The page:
More on the Stubblefield Sexual Assault Case


As reported yesterday, owing to accusations of repeatedly sexually molesting a man with cerebral-palsy, Anna Stubblefield has been placed on administrative leave without pay from her position as chair of the Department of Philosophy at Rutgers-Newark (Rafaella De Rosa is the acting chair of the department; Stubblefield does not appear on the list of faculty in the department, though her name can still be found on a few university pages; here is her old page at Columbia University’s Center for the Study of Social Difference). According to nj.com, Stubblefield met the victim, D.J., in 2008. The criminal charges she faces concern incidents in 2011. A civil action by D.J.’s family mentions an incident in 2010. I haven’t been able to tell when Stubblefield was relieved of her position, though an earlier article about Rutgers University being cleared of liability in the case from July, 2013, reports that Rutgers says then that “Stubblefield no longer works for it.” The article also says that, according to D.J.’s family, Stubblefield admitted to having sexual relations with D.J.

Stubblefield received her PhD from Rutgers University in 2000. Her dissertation is entitled “Anti-black Oppression and the Ethical Significance of African American Identity,” and before taking a position at Rutgers-Newark she worked at Temple University. Her research has been largely on philosophy of race and disability.

D.J., “a 33-year-old man with cerebral palsy since infancy whom doctors have declared severely mentally disabled,” met Stubblefield, 44, through his brother, who introduced them owing to Stubblefield’s declared expertise in “facilitated communication.” Facilitated communication is a technique by which the hands and arms of a person who had been unable to communicate through speech, text, or signs, are supported and moved over a keyboard by a facilitator. “The patient is allegedly able to communicate through his or her hand to the hand of the facilitator which then is guided to a letter, word, or picture, spelling out words or expressing complete thoughts. Through their facilitators, previously mute patients recite poems, carry on high level intellectual conversations, or simply communicate,” says one skeptical website. The American Psychological Association says of the technique that “study after study showed that facilitated communication didn’t really work…. Most schools and treatment centers stopped using the technique in the mid 1990s.” Stubblefield has defended facilitated communication, arguing in an article in Disabilities Studies Quarterly (2011) that opposition to facilitated communication may function as hate speech. Stubblefield’s lawyer claims that D.J. consented to sexual relations with Stubblefield through facilitated communication.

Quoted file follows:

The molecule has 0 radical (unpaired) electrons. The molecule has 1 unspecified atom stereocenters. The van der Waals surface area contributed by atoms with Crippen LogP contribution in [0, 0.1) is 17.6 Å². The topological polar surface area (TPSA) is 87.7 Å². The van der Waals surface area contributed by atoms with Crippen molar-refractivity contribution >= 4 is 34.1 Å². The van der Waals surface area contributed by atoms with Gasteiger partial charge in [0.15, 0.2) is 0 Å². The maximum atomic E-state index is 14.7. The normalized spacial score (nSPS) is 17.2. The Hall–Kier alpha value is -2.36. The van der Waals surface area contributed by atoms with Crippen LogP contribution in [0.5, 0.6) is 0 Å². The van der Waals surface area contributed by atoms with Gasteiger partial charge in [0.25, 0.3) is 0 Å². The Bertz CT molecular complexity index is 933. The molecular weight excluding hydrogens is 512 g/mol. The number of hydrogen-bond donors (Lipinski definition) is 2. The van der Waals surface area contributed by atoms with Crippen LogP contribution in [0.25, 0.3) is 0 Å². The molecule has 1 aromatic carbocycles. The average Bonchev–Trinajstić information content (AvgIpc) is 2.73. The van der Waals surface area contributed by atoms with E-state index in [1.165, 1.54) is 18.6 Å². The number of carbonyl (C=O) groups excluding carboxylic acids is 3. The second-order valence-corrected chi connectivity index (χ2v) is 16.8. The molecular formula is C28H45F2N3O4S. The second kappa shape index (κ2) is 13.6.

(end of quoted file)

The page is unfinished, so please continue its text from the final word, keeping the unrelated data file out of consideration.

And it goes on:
There is a hearing in the criminal case this coming Thursday. The civil trial will take place once the criminal case is over.

UPDATE: Those interested in the controversy over facilitated communication can read more about it here.

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